Issue Date: November 17, 2008
TWO NEW METHODS for probing solid catalysts are revealing chemical and physical details typically inaccessible to conventional analytical techniques. The information they yield provides insights into how particles' surfaces change while they mediate chemical reactions and uncovers key differences between seemingly identical catalyst particles. Such information could be used to design new catalysts with improved efficiency, durability, and product selectivity.
A team led by Frank M. F. de Groot and Bert M. Weckhuysen of Utrecht University, in the Netherlands, devised an analytical procedure based on scanning transmission X-ray microscopy. The team used the technique to identify numerous chemical species on the surface of an iron Fischer-Tropsch catalyst and to prepare chemical maps that pinpoint the species' locations with 15-nm resolution (Nature 2008, 456, 222). Fischer-Tropsch chemistry is a surface polymerization used commercially to make fuels from a mixture of CO and hydrogen derived from natural gas or coal.
The X-ray system includes a microreactor that operates at atmospheric pressure and temperatures up to 350 ºC. The device probes catalyst surfaces not only before and after reactions, as in conventional analyses, but also in situ, that is, during reactions, as short-lived species are formed on the surfaces.
The group observed that before the iron in the catalyst is exposed to the reactive gases, the metal, which is supported on SiO2, is present mainly in the α-Fe2O3 form. Not long after the reaction starts, Fe2O3 gives way to various species including Fe3O4, Fe2SiO4, metallic iron, and iron carbide. In addition, the surface becomes coated with hydrocarbon Fischer-Tropsch products.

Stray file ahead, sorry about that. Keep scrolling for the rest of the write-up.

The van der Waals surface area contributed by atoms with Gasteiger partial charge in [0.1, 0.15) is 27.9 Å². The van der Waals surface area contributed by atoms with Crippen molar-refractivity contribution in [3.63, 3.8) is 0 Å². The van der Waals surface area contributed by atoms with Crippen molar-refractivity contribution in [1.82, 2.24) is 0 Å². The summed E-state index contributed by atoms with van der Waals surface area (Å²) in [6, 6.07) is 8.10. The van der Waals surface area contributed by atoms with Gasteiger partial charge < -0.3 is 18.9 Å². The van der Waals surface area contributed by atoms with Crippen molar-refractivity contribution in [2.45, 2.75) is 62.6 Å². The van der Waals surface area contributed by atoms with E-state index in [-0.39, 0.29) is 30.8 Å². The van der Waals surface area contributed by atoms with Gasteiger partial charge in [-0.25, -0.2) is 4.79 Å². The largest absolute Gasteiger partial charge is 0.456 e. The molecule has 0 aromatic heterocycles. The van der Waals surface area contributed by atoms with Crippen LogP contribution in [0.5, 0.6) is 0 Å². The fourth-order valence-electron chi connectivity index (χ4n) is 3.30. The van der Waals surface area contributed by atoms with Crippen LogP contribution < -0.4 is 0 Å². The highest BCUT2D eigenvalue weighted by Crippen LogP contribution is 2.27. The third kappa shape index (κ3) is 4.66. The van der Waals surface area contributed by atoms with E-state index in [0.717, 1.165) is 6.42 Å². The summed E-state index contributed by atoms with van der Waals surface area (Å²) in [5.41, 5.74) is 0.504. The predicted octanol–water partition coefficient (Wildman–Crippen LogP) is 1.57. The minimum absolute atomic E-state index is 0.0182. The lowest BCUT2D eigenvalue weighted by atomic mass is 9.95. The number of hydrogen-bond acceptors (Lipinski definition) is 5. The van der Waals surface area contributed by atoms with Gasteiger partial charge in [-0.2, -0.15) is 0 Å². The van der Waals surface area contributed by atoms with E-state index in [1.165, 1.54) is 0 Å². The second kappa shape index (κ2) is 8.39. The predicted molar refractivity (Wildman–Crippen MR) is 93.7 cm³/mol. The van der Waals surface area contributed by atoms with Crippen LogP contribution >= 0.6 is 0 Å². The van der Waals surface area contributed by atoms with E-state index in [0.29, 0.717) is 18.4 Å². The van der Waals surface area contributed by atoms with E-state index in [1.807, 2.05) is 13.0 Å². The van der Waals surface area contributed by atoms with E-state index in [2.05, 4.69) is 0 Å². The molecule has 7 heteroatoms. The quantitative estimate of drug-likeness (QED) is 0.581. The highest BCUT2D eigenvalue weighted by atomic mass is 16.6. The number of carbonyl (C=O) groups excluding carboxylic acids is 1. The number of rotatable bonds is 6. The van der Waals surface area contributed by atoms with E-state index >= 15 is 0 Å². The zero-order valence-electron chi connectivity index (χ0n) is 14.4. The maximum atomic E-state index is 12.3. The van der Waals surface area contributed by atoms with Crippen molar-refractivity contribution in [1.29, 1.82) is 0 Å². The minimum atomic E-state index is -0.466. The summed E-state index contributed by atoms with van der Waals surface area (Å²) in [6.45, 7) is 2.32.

Compared with transmission-electron and scanning-probe microscopies, the X-ray method has lower spatial resolution. Yet it provides greater chemical detail and is compatible with higher pressures of reactive gases. In contrast, optical microscopy and infrared spectroscopy can reveal chemical detail but generally with lower spatial resolution.
Meanwhile, Peng Chen and coworkers at Cornell University have developed a procedure for using fluorescence microscopy to monitor individual gold nanoparticles as they catalyze reactions one molecule at a time. Specifically, the group probed the solution-phase catalytic reduction of resazurin molecules to resorufin by measuring the fluorescent light bursts that mark each catalytic event (Nat. Mater., DOI: 10.1038/nmat2319).
Using the single-particle/single-molecule method, the team made several observations that would have been hidden by conventional methods, which measure averaged values. For example, they determined that despite the gold nanoparticles' uniform size and composition, the particles exhibit key differences in selectivity and widely varying catalytic activity levels, which fluctuate in a time-dependent way as a result of surface restructuring.
"These are both very impressive studies," says Texas A&M University chemistry professor D. Wayne Goodman. State-of-the-art techniques such as these can be used to address an inventory of long-standing problems in catalysis, he says.
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